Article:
GAAP vs. IFRS for property, plant and equipment

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In the area of fixed assets and the resultant depreciation there are some major differences between the GAAP rules codified in ASC Topic 360 and the IFRS rules in IAS 16.

In GAAP there is only one way to initially record a fixed asset and that is the cost method. The cost method involves recording the acquisition cost of the fixed asset, plus the costs of bringing the fixed asset to the condition and location required for its use. That would include interest on any loans, physical construction of the asset, demolition of any preexisting structures, renovation of a preexisting structure, administrative and technical activities in designing the asset and obtaining permits, and administrative activities incurred during construction.

In IFRS an entity should record the initial costs of the fixed asset as its cost using essentially the same criteria as GAAP. There is a difference, though, in what IFRS considers to be costs of the fixed asset in the condition and location for its use. Some of those are benefits of employees constructing the asset, the purchase price, dismantling of items at the site, import duties, installation and assembly costs, nonrefundable purchase taxes, professional fees, site preparation, testing costs and wages.

GAAP includes a provision on how to measure “nonmonetary exchanges” for assets, while IFRS does not. A nonmonetary exchange uses the fair market value of the asset given up in the transaction or the asset received, whichever is more clearly evident.

Subsequent to recording the cost of the asset, under IFRS there are two ways to continue recording the fixed asset: the cost model and the revaluation model. The cost model must be applied consistently to classes of assets. The revaluation model is very dynamic, but more difficult to use. To use the revaluation model, an entity must be able to determine fair value reliably. So, the fair value should be adjusted either upward or downward as required. And what is a major break from GAAP, an upward adjustment can be recorded in the books. An increase in value is measured in “comprehensive income” and in the equity section of the balance sheet. A decrease in value is posted to the profit and loss statement. One author I studied considered the equity section value to be a “memo entry,” but I consider it to be a flowdown from comprehensive income. In other words, instead of posting it to retained earnings, an account called “revaluation surplus” should be used.

Under IFRS, if an entity uses the revaluation model, accumulated depreciation must be adjusted in two possible ways. The first is to force the net asset value to equal its fair value by adjusting the value, minus accumulated depreciation, to equal the fair value at that time. The second method is to eliminate the accumulated depreciation entirely so the fair value of the asset is all that is left. Then depreciation and accumulated depreciation resume at the higher or lower amount.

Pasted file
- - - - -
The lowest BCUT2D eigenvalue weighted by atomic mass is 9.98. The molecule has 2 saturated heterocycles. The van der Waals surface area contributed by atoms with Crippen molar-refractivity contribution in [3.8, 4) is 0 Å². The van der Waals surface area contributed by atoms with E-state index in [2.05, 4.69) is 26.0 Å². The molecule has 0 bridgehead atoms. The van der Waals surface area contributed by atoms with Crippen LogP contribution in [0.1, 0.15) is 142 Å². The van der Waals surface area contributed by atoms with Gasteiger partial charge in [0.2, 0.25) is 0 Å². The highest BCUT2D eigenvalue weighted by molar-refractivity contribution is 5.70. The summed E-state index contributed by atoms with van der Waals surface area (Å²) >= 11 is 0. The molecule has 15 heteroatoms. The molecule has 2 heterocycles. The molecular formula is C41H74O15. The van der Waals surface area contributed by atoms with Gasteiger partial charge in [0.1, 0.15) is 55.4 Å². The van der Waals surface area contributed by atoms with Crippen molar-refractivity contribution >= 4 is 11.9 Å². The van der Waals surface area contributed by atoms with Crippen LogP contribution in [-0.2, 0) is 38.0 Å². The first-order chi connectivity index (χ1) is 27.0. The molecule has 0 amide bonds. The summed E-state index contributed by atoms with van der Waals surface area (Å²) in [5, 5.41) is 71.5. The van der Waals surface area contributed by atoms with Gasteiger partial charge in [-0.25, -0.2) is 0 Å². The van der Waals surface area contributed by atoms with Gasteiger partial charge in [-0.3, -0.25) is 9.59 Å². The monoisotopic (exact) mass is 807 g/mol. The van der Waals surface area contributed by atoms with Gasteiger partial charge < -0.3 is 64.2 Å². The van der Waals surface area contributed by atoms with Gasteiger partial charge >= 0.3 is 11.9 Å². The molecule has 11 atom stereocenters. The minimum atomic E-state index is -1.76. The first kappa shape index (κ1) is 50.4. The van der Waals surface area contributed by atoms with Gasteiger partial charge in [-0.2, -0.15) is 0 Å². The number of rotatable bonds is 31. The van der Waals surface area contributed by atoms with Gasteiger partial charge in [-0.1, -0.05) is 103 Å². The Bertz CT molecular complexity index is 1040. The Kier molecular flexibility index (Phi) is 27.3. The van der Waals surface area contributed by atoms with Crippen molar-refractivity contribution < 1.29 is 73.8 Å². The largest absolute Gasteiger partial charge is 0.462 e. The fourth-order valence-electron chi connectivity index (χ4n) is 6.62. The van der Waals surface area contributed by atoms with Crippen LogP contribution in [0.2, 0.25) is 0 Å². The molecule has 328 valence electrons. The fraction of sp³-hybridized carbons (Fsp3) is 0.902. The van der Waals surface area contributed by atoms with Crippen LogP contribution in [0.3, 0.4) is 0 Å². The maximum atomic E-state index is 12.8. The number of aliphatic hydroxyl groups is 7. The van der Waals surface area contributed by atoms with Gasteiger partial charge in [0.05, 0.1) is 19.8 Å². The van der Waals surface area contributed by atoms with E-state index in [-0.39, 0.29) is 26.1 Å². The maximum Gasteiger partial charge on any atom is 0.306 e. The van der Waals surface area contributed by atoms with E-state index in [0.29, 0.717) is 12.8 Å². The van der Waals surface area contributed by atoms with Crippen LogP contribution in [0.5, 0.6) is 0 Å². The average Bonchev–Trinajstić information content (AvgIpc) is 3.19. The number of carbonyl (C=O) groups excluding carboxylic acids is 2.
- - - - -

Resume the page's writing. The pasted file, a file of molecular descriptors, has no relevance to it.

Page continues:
Depreciation and amortization are the same for both sets of standards, but some of the rules are different. An entity can use straight line, sum of the year’s digits, declining balance, the depletion method or the units of production method. And both rules are the same for the determination of useful lives and salvage value. Both sets of rules employ the “matching concept” of recording depreciation, and IFRS states that depreciation does not stop during an idle period except when using the units of production method. GAAP also includes this provision, except there are rules for asset impairments, disclosure and useful life. All of these events require an adjustment of some kind. Asset impairment should be reviewed for a possible loss. An entity is required to disclose the idle asset by setting up a separate account for it on the balance sheet, writing a note disclosure as to why it is idle, and adjusting the useful life if it has changed.

The treatment of land as an asset has some similarities between the two sets of rules, but also some differences in approach. Under both sets of rules, land is not depreciated. GAAP, however, states that the cost of demolishing an existing building, clearing and leveling the land and other similar costs are added to the value of the land and are not depreciated. IFRS does not contain such a provision. Land improvements that have a useful life and add to the functionality of the land should be booked in a separate asset account and depreciated under GAAP and IFRS.

GAAP includes a section on “Fixed Asset Impairment” and IFRS does not. IFRS contains a provision on “Compensation for Impaired Assets” such as insurance. This compensation should be recognized in profit or loss as soon as the receivable is recorded. Under GAAP, a loss on an impaired asset should be recognized in the income statement. GAAP addresses a concept that IFRS does not: how to treat asset “held for sale.” Assets held for sale are essentially treated as inventory. They are not depreciated.

IFRS includes a section on “Decommissioning Liabilities,” while GAAP has a section on “Fixed Asset Disposal.” Again, assets held for sale are treated differently and should be recorded on the balance sheet separately.

I won’t go into the issue of property, plant and equipment disclosures under GAAP and IFRS, but there are differences. One of the main differences is that IFRS deals with a “decommissioning fund” that should be recorded and disclosed in the notes. GAAP does not have such a provision on decommissioning funds.

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Accounting standards Financial reporting IFRS FASB IASB